National Kidney Foundation: Case Analysis

Topics: Corporate governance, Management, Governance Pages: 5 (1695 words) Published: August 6, 2013

NATIONAL KIDNEY FOUNDATION: CEO WITH A GOLDEN TAP|
ACCOUNTING THEORY ASSIGNMENT|
052030 Wachira Mumbi Maria|
Submitted to: Dr. David Wang’ombe|
13th June 2013|

NATIONAL KIDNEY FOUNDATION: CEO WITH A GOLDEN TAP
Q1. What is the business model or management style for a social enterprise? In the world today, social enterprises have emerged as innovative business models that are demonstrating how the private sector can contribute more substantively to addressing various social problems (Perfecto, 2013). Though some of the more successful nonprofit organizations grow to become large, a majority face similar problems of viability and sustainability such as access to financing and lucrative markets. Even more challenging is the fact that they must create strategies in pursuit of their social mission. Many times, this amounts to no less than a herculean task. Social enterprises tend to be privately owned and as their name suggests their main aim is centered on resolving social issues. A business model simply describes how an organization creates, delivers and captures value. According to Zott and Amit (2010), a generic business model must be able to specify the what, for whom and how of production. It must at its essential core identify content, structure and governance. In the case of the National Kidney Foundation, their business model can be described as follows:

Figure 1: Value proposition for National Kidney Foundation
As shown in the figure above, the main aim of the foundation was to offer affordable dialysis treatments to the needy, at least at the foundation’s inception. The customers served consisted of the patients who needed dialysis treatments, the families of the patients and also the donors. This is basically what separated the foundation from other similar health care programs. Durai engaged the families of patients and also created value for donors such as enabling donors to receive public exposure, promotions, etc. Additionally, by involving the family, a patient’s chance of recovery increased significantly. This worked especially well in Singapore because of the society’s strong family ties. The foundation also partnered with various international firms such as the American Society of Nephrology among others to gain global exposure. In summary, the foundation’s business model can be represented diagrammatically as follows:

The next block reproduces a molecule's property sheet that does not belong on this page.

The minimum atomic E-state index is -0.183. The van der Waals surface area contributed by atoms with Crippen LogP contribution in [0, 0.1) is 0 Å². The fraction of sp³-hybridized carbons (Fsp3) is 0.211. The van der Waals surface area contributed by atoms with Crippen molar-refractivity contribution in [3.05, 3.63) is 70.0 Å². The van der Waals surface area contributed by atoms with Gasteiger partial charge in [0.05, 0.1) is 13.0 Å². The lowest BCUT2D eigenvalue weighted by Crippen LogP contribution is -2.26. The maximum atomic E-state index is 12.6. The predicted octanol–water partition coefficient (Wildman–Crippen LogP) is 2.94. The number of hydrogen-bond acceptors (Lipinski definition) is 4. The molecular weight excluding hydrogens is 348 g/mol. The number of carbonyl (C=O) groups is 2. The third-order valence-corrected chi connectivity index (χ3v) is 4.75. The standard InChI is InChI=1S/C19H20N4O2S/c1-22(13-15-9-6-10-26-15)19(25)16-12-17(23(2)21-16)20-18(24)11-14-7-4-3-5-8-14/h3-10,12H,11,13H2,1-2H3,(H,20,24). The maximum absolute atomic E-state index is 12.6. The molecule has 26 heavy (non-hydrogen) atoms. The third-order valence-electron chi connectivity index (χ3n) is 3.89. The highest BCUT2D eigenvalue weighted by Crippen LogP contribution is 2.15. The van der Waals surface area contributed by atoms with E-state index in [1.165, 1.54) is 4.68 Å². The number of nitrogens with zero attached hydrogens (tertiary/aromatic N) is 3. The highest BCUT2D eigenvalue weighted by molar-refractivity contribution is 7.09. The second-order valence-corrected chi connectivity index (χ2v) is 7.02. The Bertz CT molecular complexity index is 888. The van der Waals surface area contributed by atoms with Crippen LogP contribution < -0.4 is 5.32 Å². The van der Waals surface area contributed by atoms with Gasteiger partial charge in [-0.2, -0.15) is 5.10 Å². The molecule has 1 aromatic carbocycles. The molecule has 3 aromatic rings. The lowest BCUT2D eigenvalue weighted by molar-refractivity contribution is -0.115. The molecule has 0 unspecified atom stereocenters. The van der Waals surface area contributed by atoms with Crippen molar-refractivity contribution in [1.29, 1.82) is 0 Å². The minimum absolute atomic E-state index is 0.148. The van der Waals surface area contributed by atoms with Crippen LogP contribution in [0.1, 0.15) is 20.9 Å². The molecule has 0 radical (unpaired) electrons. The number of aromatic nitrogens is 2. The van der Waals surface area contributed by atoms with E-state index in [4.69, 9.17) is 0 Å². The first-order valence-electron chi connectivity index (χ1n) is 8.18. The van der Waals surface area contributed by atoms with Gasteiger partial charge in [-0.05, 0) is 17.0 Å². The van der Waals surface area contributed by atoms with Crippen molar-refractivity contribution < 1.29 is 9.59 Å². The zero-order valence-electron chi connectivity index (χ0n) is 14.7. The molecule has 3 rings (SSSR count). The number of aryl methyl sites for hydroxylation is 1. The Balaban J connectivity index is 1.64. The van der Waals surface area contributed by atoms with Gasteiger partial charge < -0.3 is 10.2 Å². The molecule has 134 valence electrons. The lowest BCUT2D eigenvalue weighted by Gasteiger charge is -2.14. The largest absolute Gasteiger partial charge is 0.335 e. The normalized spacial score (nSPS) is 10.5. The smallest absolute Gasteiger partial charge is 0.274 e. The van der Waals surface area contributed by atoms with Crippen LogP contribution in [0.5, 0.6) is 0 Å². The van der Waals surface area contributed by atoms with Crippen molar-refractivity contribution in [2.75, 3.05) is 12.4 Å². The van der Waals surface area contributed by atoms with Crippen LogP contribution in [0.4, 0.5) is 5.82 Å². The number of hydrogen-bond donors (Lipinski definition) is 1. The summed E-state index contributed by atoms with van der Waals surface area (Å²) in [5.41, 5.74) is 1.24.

Figure 2: Summary of the National Kidney Foundation’s business model Q2. What is governance? Why is it important for an organization like the National Kidney Foundation? In order to be effectively and ethically governed, businesses need not only good internal governance, but also must operate in a sound institutional environment. According to OECD, corporate governance refers to the procedures and processes according to which an organization is directed and controlled. The corporate governance structure specifies the distribution of rights and responsibilities among the different participants in the organization such as the board, managers, shareholders and other stakeholders. Corporate governance begins with the Board. They are the ones who literally set the tone for the rest of the company. Corporate governance dictates the shared philosophy, practices and culture of an organization and its employees. A corporate with poor corporate governance is regarded as a body without a soul or conscience. The board of a well governed nonprofit entity like the National Kidney Foundation functions to formulate key corporate policies and goals, overseeing matters critical to the health of the organization e.g. the viability of the firm’s business model, the integrity of the internal systems and controls and the accuracy of its financial statements. The Board can also aid in evaluating and managing risk as well as mentoring senior management to help facilitate operations. With the recent financial crisis, the need for proper governance has become essential for survival. It must...
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